The up-beat and jokey mood of "In Wonderland" crumbles with the first few notes of the sombre, "On Leave", written about the debilitating depression suffered by their friend and fellow-musician Woolly Wolstenholme, which culminated in his suicide in 2010. This is a beautiful poignant and heartfelt love-song, presented as a requiem for a fallen brother. John Lees' guitar almost seems to weep as it lays down its opening lament, before the opens up into a ballad section which simple tells the story of his decline and fall from the perspective of a helpless observer. This would have been a simple but profound memorial if left there - but the band have much more to say about Woolly both lyrically and musically. To the sound of storms and falling rain they shift gear into 5/8 for a sung/chanted section which documents much about Woollys state of mind, before another gear change into alternating bars of 5/8, 6/8 for a complex guitar solo, followed by a 6/8 keyboard solo. This is a dramatic, compelling and musically interesting section of which Woolly (who had always wanted to push the bands musical boundaries) would surely have approved. The song ends with a bolder, more majestic re-statement of the opening guitar lament. The combination of the blunt, but heartfelt lyrics, and the power and beauty of this music make listening to it an emotional experience. I suspect that people who knew Woolly personally will have found this especially so. Little embellishments demonstrate how much love and care went into this song, while John Lees' sings of Woolly, "haunted by the old; hounded by the new", keyboard player Jez Smith underlays his words with trademark Woolly Mellotron sounds from the bands early albums. On Leave is a tremendous tribute to a much missed friend and colleague.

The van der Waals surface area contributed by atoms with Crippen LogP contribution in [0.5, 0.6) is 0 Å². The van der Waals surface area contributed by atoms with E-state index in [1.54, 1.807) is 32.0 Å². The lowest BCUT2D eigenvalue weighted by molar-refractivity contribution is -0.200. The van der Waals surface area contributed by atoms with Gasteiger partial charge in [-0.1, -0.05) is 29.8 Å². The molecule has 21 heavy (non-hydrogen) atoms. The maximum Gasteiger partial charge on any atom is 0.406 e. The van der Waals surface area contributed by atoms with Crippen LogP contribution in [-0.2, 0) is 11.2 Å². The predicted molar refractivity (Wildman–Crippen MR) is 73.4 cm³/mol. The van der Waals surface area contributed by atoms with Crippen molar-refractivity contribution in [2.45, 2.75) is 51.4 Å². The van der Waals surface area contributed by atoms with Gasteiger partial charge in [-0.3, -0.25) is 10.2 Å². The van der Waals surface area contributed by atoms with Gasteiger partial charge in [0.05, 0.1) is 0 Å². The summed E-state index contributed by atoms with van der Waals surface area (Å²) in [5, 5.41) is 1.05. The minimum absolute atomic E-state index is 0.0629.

The mood and the rhythm doesn't remain static for long on this album however, as the next song, "The Real Deal" is a driving up-tempo rocker. Criticised by some fans for being too derivative of other 70s hard rock bands, my judgement is that this is hard rock song that John Lees has been striving towards for some time, with mixed results until now. In the original Barclay James Harvest John recorded a few songs which were straightforward rockers like Panic or the much derided Spud-U-like, which failed to impress because they lacked the aggressive intent which their genre and shape required. I suspect that Polydor's determination to push BJH in a MOR direction had much to do with the 'teeth' being pulled from these songs - something which I am sure Craig Fletcher (bass/vox) and Kev Whitehead (drums) were not going to allow to happen here. My one criticism is that the songs is too long, the chorus repeated too many times, without any musical changes to sustain interest, but the Kevin Peek like guitar solo soars over the song, and Whitehead gives it some real welly on the kit (he also drums for Dare), while Craig's vocals work especially well on this type of song.
The next surprise for BJH fans is "On Top of The World". Many of the songs on this album relate to aspects of life in the North of England where the band are all from, and where it was written, and recorded. This song is about the loss of the mining industry and the effect it had on the families of the miners, left with little but the friendships and music forged in working days. The surprise is that Fletchers vocals are laid over a brass band, with only a little piano to add variety. John Lees' love of brass is well documented, as are his son's skills as a cornet player. A little flourish of a cornet solo added to the structure of a regular song from the four members of the band would have been pleasant but unsurprising; the "Frugal Horns"! in all their glory is a wonderful sound however. The fact that (just as with Real Deal) the band have had the confidence to go all the way with their musical ideas, rather than just blending in a hint of this or that into their traditional sound is what sets North apart as an album. It may be too varied an album as a result, but I think John Lees has always been at his best when pushing himself, taking risks and not reigning in his musical and creative ideas.
Unreservedly Yours is the one recording on the album I already owned before I got the CD, as it had already been released as a downloadable single earlier in the year. It's a jaunty little piece of 6/8, celebrating the joy of lifelong love and one of only two weaker songs on the album. It wouldn't have been my choice as a single to take from it to promote the CD.